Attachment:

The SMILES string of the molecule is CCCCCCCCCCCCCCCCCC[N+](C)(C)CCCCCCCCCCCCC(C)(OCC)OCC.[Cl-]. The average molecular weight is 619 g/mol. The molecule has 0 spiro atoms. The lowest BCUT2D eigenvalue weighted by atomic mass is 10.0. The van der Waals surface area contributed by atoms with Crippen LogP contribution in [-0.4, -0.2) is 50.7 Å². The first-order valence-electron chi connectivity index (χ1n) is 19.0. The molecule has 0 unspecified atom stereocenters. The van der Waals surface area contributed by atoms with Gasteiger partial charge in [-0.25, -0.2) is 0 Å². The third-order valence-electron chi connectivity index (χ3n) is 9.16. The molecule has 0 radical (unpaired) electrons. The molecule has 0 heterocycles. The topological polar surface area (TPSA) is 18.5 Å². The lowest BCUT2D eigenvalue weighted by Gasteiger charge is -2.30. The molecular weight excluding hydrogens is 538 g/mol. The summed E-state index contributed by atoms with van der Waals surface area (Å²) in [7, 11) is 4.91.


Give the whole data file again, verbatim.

The SMILES string of the molecule is CCCCCCCCCCCCCCCCCC[N+](C)(C)CCCCCCCCCCCCC(C)(OCC)OCC.[Cl-]. The average molecular weight is 619 g/mol. The molecule has 0 spiro atoms. The lowest BCUT2D eigenvalue weighted by atomic mass is 10.0. The van der Waals surface area contributed by atoms with Crippen LogP contribution in [-0.4, -0.2) is 50.7 Å². The first-order valence-electron chi connectivity index (χ1n) is 19.0. The molecule has 0 unspecified atom stereocenters. The van der Waals surface area contributed by atoms with Gasteiger partial charge in [-0.25, -0.2) is 0 Å². The third-order valence-electron chi connectivity index (χ3n) is 9.16. The molecule has 0 radical (unpaired) electrons. The molecule has 0 heterocycles. The topological polar surface area (TPSA) is 18.5 Å². The lowest BCUT2D eigenvalue weighted by Gasteiger charge is -2.30. The molecular weight excluding hydrogens is 538 g/mol. The summed E-state index contributed by atoms with van der Waals surface area (Å²) in [7, 11) is 4.91.